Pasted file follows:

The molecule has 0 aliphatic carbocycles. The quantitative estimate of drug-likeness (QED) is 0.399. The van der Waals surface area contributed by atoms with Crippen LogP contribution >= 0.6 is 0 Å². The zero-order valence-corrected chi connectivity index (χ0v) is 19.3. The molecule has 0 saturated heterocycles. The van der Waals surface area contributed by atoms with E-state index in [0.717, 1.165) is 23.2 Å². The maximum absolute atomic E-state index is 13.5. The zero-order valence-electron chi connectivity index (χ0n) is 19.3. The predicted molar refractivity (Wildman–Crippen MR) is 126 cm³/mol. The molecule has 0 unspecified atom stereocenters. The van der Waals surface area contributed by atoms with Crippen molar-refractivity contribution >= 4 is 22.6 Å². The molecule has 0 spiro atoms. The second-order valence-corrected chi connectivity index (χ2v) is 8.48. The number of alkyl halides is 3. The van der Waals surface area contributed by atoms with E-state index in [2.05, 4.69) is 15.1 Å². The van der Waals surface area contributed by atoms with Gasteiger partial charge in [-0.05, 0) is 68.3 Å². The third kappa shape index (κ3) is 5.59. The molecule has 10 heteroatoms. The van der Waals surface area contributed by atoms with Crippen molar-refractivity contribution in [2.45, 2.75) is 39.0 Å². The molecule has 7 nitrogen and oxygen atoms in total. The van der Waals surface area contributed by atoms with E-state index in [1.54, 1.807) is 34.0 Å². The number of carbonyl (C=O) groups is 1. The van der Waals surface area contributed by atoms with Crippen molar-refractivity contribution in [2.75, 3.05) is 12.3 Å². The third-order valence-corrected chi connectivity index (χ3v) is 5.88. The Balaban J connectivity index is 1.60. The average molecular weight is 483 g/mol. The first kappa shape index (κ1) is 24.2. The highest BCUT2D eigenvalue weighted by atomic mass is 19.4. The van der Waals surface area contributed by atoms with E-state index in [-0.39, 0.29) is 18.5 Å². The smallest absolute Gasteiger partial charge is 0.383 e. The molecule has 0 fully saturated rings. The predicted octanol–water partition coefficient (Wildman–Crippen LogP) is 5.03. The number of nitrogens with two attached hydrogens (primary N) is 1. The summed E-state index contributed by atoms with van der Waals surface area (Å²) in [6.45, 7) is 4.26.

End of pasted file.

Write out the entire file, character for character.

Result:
The molecule has 0 aliphatic carbocycles. The quantitative estimate of drug-likeness (QED) is 0.399. The van der Waals surface area contributed by atoms with Crippen LogP contribution >= 0.6 is 0 Å². The zero-order valence-corrected chi connectivity index (χ0v) is 19.3. The molecule has 0 saturated heterocycles. The van der Waals surface area contributed by atoms with E-state index in [0.717, 1.165) is 23.2 Å². The maximum absolute atomic E-state index is 13.5. The zero-order valence-electron chi connectivity index (χ0n) is 19.3. The predicted molar refractivity (Wildman–Crippen MR) is 126 cm³/mol. The molecule has 0 unspecified atom stereocenters. The van der Waals surface area contributed by atoms with Crippen molar-refractivity contribution >= 4 is 22.6 Å². The molecule has 0 spiro atoms. The second-order valence-corrected chi connectivity index (χ2v) is 8.48. The number of alkyl halides is 3. The van der Waals surface area contributed by atoms with E-state index in [2.05, 4.69) is 15.1 Å². The van der Waals surface area contributed by atoms with Gasteiger partial charge in [-0.05, 0) is 68.3 Å². The third kappa shape index (κ3) is 5.59. The molecule has 10 heteroatoms. The van der Waals surface area contributed by atoms with Crippen molar-refractivity contribution in [2.45, 2.75) is 39.0 Å². The molecule has 7 nitrogen and oxygen atoms in total. The van der Waals surface area contributed by atoms with E-state index in [1.54, 1.807) is 34.0 Å². The number of carbonyl (C=O) groups is 1. The van der Waals surface area contributed by atoms with Crippen molar-refractivity contribution in [2.75, 3.05) is 12.3 Å². The third-order valence-corrected chi connectivity index (χ3v) is 5.88. The Balaban J connectivity index is 1.60. The average molecular weight is 483 g/mol. The first kappa shape index (κ1) is 24.2. The highest BCUT2D eigenvalue weighted by atomic mass is 19.4. The van der Waals surface area contributed by atoms with E-state index in [-0.39, 0.29) is 18.5 Å². The smallest absolute Gasteiger partial charge is 0.383 e. The molecule has 0 fully saturated rings. The predicted octanol–water partition coefficient (Wildman–Crippen LogP) is 5.03. The number of nitrogens with two attached hydrogens (primary N) is 1. The summed E-state index contributed by atoms with van der Waals surface area (Å²) in [6.45, 7) is 4.26.